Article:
California’s Commission on Teacher Credentialing approved long-awaited revised Standards for the Teaching Profession on Thursday that emphasize culturally responsive teaching, social-emotional learning and family engagement.
The standards, which guide teachers’ professional development and evaluation statewide, broadly describe the knowledge, skills and abilities expected of effective experienced teachers. State law requires that they are updated regularly.
During the meeting Thursday, the overwhelming sentiment — from commissioners members, speakers from the public, and the letters received — supported the new standards; however, some asked the commission to push back the 2025-26 rollout of the new standards to allow university teacher preparation programs, school districts and commission staff more time to implement changes.
“The revised CSTP aims to rehumanize our system by focusing on the whole student, their identities and what’s meaningful in this world to them, not us,” said Leigh Dela Victoria, an instructional coach in the Fontana Unified School District in San Bernardino County.
“They have the potential to transform all of our classrooms into culturally and linguistically responsive and sustaining communities,” she said. “As a coach, I can tell you firsthand the impact this type of teaching has on students when their identities, assets and agency are valued.”
She told commission members that the current standards, approved in 2009, are out of touch with what needs to be taught in classrooms.
The six overarching domains of teaching in the new document are similar to the previous standards, and are parallel to other state standards, according to the commission. The elements within the domains include definitions and examples. The six domains are also used in the Teaching Performance Expectations, which outline what beginning teachers should know.
Domain 1: Engaging and supporting all students in learning – Teachers apply knowledge about each student to activate an approach to learning that strengthens and reinforces each student’s participation, engagement, connection and sense of belonging.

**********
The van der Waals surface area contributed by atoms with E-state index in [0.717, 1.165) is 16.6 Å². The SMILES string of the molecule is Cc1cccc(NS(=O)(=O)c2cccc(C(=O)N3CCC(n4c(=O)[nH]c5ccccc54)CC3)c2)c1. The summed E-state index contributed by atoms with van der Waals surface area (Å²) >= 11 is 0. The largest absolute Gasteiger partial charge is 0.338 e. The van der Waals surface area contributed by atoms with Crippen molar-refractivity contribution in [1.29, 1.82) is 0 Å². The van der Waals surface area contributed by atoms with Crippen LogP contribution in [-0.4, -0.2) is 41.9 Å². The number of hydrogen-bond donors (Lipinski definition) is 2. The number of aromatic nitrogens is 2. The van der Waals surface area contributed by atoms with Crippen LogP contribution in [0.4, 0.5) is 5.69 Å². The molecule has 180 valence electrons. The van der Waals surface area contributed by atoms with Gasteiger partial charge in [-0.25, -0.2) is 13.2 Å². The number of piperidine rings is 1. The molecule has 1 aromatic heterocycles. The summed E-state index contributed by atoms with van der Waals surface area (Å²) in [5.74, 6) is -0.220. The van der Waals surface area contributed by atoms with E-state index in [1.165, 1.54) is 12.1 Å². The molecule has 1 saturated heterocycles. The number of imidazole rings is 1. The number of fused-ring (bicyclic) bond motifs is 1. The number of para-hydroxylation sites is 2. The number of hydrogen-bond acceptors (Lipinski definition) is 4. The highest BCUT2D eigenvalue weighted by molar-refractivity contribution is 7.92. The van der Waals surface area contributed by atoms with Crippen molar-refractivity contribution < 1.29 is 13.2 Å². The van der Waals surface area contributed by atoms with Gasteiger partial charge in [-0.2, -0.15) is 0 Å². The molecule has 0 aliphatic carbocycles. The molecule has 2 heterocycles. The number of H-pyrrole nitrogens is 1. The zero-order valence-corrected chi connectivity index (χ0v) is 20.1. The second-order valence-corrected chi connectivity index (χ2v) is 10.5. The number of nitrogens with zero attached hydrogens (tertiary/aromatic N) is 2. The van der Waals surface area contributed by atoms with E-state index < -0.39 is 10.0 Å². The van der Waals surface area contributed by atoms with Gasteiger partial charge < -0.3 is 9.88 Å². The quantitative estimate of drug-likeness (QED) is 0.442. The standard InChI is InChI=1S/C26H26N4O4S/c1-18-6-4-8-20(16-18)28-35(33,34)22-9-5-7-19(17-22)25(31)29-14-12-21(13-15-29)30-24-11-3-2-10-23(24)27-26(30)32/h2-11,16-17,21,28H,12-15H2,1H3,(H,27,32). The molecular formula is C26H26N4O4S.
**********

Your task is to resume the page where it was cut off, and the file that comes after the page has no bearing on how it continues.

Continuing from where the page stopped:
Domain 2: Creating and maintaining effective environments for student learning – Teachers create and uphold a safe, caring and intellectually stimulating learning environment that affirms student agency, voice, identity and development, and promotes equity and inclusivity.
Domain 3: Understanding and organizing subject matter for student learning – Teachers integrate content, processes, materials and resources into a coherent, culturally relevant and equitable curriculum that engages and challenges learners to develop the academic and social–emotional knowledge and skills required to become competent and resourceful learners.
Domain 4: Planning instruction and designing learning experiences for all students – Teachers set a purposeful direction for instruction and learning activities, intentionally planning and enacting challenging and relevant learning experiences that foster each student’s academic and social–emotional development.
Domain 5: Assessing students for learning – Teachers employ equitable assessment practices to help identify students’ interests and abilities, to reveal what students know and can do and to determine what they need to learn. Teachers use that information to advance and monitor student progress as well as to guide teachers’ and students’ actions to improve learning experiences and outcomes.
Domain 6: Developing as a professional educator – Teachers develop as effective and caring professional educators by engaging in relevant and high-quality professional learning experiences that increase their teaching capacity, leadership development and personal well-being. Doing so enables teachers to support each student to learn and thrive.